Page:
The Bible Is a Parable: A Middle Ground Between Science and Religion
into the lake far below. A tidal bore, fed by this massively increasing surge, rushed over
the fresh water lake surface inundating the habitat of the culture that it had sheltered since
time immemorial. The few survivors clawed their way up the surrounding hills and
mountains, just ahead of the rapidly rising water behind them. Their world was drowning;
their land was quickly disappearing under the water that seemed to be everywhere. The
end of everything seemed near, and then, it stopped!
Up and over the hills it had relentlessly pursued them. Now it lay churning and
boiling as it digested the mammoth meal of saltwater, rock, mud, and vegetation that had
so greatly swelled its bulk, and had carried it into the distance as far as the eye could see.
The lake that had once fed them, now threatened to poison them as they searched far and
wide for what little was left that would sustain them in the danger of a new and dreadful
The folklore of most, if not all, ancient civilizations of the Middle East, including
that which produced the Bible, describe a paradise- like beginning from which wandering
tribes emerged into a different kind of much harsher world. Also, in the folklore of many
cultures, their Genesis stories contain a memory of a flood episode.
There is evidence, on the floodplains of both the N ile and the Tigris-Euphrates
drainage systems, of mud-brick platforms having been built. It is theorized that they were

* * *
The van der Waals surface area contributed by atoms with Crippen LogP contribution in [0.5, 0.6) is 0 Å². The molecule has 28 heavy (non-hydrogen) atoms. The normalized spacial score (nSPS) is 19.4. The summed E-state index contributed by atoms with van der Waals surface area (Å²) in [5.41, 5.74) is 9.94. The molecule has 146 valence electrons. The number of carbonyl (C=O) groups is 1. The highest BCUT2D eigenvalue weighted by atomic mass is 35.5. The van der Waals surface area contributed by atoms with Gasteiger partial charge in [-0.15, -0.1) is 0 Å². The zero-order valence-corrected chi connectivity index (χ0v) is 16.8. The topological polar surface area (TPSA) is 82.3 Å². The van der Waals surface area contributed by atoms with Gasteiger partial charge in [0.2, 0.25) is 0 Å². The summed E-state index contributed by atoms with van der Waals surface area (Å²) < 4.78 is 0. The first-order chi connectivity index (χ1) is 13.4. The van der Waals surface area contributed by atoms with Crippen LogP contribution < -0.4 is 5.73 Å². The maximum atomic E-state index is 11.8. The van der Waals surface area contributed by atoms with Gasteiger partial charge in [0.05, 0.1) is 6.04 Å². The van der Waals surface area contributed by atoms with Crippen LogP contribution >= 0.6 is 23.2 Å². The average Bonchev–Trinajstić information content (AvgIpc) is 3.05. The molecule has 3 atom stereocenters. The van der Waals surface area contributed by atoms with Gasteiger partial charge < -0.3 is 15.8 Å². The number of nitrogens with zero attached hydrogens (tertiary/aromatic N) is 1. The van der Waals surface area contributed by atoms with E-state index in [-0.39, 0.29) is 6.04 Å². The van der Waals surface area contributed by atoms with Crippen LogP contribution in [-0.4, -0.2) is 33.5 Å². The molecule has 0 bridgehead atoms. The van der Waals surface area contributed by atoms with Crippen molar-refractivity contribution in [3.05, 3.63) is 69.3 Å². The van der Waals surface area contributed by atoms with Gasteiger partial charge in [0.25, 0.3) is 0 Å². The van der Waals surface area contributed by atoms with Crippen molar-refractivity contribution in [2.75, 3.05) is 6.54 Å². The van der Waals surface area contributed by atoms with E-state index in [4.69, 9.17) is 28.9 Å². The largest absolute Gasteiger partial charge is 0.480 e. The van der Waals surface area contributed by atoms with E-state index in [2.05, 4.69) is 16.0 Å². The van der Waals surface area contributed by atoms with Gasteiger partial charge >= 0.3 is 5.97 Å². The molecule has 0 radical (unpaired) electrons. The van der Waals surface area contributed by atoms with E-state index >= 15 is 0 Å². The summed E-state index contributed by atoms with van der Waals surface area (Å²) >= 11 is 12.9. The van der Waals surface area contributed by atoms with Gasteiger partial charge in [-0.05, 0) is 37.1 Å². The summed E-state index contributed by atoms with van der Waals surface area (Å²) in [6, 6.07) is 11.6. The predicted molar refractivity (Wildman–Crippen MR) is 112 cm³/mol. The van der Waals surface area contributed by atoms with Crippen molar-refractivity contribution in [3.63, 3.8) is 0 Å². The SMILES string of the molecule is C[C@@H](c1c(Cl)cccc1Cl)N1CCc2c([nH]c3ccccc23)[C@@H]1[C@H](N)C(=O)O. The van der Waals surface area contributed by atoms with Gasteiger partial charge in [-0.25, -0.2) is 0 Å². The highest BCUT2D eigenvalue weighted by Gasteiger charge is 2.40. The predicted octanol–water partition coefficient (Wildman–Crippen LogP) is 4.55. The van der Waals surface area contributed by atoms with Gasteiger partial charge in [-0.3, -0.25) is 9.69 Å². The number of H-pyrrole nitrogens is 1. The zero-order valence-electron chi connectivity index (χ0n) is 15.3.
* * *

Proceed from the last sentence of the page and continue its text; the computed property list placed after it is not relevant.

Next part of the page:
raised to a level above the annual flood, where the inhabitants could find temporary
refuge from the waters that brought the life-giving silt that sustained the fertility of these
long- lived cultures. Could it be that an elaboration of the effort to raise an existing
platform above each new and successively higher flood level was that which created the
stepped pyramid form, the Ziggurat of Babylonian fame? Was an old folklore flood story
behind their efforts to reach ever higher?
The Bible, seen as a kind of history, tells of Adam, being driven out of Eden for not
having resisted the serpent‘s temptation, going east into a harsh world where sustenance
was gained only by the sweat of his brow. Was this story, simplified by the varied
retellings of oral history, meant to tell of the refugees from the destruction that occurred
during that last great glacial retreat?
There is evidence of an ancient civilization that existed in a highland valley, east of
the Zagros Mountains whose cultural heritage makes a claim to the biblical designation,
-east of Eden. | These same Zagros Mountains, as indicated earlier, form the eastern
border of the fertile plain through which runs the Tigris and Euphrates Rivers. Martin
Luther (q.v.), seen as the originator of the Protestant movement, taught that Eden was
guarded by angels, from discovery and consequent profanation, until the Deluge, when
all traces of it were destroyed.
Is it possible that somewhere deeply buried under the last and greatest siltation of this
double river plain is the Eden of biblical lore?